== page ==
I never used to pay much attention to ethics, shopping as I did for what I wanted, when I wanted it. Then I met my cleverest friend, who was taking a masters in international development when I was sitting around, unemployed, smoking dope. She is very clever about things I don’t understand, and she patiently tried to teach me that my pound was powerful and I should make choices based on a company’s ability to not employ children and not fly mangoes half way around the world just so I can have a stir-fry.
I jumped aboard the ethics bus, keen as I was to impress her. What’s that you say – boycott Nescafe? Sure! I wasn’t even that au-fait with the whole – they bullied breast feeding mothers in developing countries into switching to formula they can’t afford. Which is BAD – thing, but I sprouted what little knowledge I did have whenever I saw someone dare eat a Kit-Kat.
It was more than I could achieve in an average week just to keep up with their acquisitions. I didn’t even really know what they ever did wrong – I certainly can’t remember now – but when a friend came round for dinner and announced that upon graduation she was going to apply for a job at Unilever, I felt it was my responsibility to shout loud words at her. She quietly explained that in fact Unilever are an exemplary company with an excellent ethical reputation and a sustainable agriculture programme – whilst also helping one billion people improve their health and well-being (and not just through making one billion people have a nice relaxing Radox bath).
Well, that told me. All that boycotting, wasted. I quickly bought some Caramel Chew Chew, just so they’d know I was back.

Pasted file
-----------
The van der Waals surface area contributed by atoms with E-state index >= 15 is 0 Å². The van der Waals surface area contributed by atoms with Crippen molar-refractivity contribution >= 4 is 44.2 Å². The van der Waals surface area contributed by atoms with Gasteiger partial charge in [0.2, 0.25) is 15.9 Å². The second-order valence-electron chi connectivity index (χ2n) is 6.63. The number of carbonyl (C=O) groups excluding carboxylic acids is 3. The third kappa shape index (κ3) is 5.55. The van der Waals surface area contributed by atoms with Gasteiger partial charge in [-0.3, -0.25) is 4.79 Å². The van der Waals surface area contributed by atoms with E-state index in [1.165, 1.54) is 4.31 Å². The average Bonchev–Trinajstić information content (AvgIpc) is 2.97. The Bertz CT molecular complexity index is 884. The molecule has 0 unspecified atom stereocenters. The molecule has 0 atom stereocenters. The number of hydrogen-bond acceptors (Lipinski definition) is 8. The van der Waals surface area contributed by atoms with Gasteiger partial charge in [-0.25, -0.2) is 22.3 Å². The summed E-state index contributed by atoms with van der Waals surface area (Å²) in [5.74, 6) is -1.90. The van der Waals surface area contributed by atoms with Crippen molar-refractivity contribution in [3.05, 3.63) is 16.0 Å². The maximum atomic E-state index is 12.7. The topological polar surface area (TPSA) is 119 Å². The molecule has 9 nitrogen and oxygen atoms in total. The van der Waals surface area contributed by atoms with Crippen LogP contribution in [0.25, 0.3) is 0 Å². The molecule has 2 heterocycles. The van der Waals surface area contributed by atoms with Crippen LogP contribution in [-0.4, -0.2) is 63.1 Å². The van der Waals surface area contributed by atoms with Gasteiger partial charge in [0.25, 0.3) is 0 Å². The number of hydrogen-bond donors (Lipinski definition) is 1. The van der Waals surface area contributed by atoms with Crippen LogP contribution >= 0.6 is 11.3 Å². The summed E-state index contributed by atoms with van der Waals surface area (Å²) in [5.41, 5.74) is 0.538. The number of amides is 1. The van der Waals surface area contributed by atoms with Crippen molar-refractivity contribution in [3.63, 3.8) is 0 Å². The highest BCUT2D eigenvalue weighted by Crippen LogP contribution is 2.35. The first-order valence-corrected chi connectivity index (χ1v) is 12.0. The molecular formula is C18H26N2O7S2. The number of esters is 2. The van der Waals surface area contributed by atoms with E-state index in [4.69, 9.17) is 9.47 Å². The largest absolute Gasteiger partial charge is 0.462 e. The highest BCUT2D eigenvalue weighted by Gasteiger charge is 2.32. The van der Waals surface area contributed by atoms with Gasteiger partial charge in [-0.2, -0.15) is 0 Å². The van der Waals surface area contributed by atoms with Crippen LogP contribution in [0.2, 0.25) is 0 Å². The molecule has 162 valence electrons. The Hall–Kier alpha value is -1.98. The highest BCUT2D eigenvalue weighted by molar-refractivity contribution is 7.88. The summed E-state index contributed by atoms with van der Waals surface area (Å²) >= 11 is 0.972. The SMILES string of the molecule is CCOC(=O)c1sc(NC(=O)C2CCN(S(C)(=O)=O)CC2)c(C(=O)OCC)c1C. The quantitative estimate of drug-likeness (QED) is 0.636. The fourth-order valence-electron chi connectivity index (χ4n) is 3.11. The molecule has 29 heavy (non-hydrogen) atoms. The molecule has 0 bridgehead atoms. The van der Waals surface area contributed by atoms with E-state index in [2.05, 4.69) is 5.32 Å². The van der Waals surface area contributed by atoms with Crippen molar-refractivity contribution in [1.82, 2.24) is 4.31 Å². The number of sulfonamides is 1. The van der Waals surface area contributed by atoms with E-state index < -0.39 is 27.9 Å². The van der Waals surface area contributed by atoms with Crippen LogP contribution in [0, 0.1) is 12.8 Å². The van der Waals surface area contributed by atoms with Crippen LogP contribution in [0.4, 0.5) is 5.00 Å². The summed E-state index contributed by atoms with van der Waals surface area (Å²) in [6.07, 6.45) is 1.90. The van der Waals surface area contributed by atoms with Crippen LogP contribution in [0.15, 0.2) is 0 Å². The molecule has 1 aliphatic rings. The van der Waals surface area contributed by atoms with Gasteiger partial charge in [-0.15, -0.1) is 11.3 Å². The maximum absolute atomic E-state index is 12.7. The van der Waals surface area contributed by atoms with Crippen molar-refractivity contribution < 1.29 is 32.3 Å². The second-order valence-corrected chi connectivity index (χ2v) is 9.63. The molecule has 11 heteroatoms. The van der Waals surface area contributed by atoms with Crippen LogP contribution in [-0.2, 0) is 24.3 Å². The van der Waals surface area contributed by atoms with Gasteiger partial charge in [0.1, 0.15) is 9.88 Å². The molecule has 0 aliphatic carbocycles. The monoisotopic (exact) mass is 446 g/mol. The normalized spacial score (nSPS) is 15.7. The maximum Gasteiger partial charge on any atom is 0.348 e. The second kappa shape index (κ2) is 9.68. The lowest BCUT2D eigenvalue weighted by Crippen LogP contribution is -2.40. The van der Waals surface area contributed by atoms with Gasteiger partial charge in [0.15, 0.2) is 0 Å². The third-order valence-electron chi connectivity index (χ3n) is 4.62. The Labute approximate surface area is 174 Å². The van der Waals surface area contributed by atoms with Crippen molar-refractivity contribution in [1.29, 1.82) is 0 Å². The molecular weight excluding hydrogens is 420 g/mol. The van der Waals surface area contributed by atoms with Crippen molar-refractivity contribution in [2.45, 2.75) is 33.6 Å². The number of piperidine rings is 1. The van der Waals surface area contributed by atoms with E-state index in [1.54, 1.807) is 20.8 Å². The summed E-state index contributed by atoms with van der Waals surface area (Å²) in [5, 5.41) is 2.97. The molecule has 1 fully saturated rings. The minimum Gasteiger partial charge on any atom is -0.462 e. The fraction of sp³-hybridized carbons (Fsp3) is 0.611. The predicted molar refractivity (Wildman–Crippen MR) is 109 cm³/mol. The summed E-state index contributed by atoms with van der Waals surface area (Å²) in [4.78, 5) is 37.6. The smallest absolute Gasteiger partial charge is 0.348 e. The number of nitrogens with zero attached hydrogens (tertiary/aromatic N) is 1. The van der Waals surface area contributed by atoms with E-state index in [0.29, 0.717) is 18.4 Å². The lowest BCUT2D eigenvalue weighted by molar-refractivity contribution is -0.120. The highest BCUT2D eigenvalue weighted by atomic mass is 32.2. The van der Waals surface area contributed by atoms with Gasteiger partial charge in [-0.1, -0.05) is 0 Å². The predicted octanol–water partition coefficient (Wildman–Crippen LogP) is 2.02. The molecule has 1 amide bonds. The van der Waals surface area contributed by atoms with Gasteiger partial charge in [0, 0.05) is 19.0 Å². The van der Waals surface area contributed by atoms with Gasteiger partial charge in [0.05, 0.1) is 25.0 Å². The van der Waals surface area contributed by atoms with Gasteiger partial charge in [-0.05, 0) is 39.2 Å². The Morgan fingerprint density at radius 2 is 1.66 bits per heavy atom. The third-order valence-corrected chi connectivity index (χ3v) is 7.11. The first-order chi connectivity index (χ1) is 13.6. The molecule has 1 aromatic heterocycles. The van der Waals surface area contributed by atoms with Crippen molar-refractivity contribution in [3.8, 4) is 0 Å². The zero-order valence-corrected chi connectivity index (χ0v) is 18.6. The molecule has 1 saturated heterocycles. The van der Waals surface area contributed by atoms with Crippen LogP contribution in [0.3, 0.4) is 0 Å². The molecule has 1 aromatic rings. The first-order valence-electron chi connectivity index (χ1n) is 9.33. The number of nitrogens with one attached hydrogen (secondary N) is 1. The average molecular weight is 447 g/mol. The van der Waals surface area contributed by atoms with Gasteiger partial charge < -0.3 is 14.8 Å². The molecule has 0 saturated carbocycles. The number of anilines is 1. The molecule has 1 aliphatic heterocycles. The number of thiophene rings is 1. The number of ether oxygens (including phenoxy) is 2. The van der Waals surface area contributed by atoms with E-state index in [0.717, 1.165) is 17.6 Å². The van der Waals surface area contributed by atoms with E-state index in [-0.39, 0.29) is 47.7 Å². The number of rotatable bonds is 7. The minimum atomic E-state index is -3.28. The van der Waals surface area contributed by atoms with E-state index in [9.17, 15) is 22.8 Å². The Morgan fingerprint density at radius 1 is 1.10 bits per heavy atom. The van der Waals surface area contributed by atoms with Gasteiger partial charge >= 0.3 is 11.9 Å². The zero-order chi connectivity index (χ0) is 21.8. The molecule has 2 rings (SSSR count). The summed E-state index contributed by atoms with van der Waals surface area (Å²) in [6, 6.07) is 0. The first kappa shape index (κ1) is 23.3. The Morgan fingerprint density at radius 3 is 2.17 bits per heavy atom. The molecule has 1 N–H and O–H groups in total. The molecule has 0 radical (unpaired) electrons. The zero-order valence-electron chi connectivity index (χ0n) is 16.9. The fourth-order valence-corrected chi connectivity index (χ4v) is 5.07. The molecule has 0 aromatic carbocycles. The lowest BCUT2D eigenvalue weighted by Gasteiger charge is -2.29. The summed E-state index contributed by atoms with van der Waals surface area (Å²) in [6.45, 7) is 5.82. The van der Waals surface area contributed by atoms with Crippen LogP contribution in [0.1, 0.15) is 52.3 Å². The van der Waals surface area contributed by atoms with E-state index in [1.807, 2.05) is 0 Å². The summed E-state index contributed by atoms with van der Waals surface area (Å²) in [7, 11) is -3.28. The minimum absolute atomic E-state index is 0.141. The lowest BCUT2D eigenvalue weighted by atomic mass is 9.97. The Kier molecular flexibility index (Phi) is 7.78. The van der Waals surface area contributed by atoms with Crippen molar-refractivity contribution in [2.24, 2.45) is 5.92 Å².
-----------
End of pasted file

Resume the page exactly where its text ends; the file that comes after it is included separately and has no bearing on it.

What good does it do, to boycott, anyway? Does my silent protest really make a difference? In the news of late, some big cats have been naughty: Amazon, (What can’t you buy from Amazon?) Starbucks (love their Chai) and Google (love the days when the Google word is written differently in tribute to someone’s birthday. Those are fun days. Plus they know everything. Quickly.)
They have managed to siphon off a staggering amount of money that really ought to be paid in tax. Our struggling economy continues to gasp for air, while they roll around in their billions, laughing at us as we order our Chai’s and google ourselves.
I want to boycott these companies, especially since Costa started serving Chai, I really do. But is it my responsibility to marshal them? Yes, we should all, as a nation, together, no longer shop at Amazon. But when the next big gun rises up from the ashes, you can bet your bottom dollar that when they start turning over the billions Amazon currently enjoys and their accountant says, hey, there’s a legal loophole here, do you fancy avoiding (and remember, avoiding is legal, evading is illegal) vast sums of tax payments, so you can buy an island instead? – they are going to say yes please, why didn’t you tell me about this before?
In summary, I will try to choose independent, small and local, (which is how all these big boys started out, lest we forget) but ultimately, the government needs to sort out what’s legal and what’s not. They’ve only got themselves to blame when companies find ways to avoid tax. I don’t have all the answers – I mostly just read Grazia – but I am tired of boycotting companies because the government can’t sort it out at the top. Starbucks probably won’t miss my custom, but they might be more abiding tax-payers if there weren’t loopholes to jump through.
Well, if you need me, I’ll be over here, smelling of Dove, eating Ben and Jerry’s and stroking my Toni and Guy-cut tresses. Let me know when it’s okay to google myself again.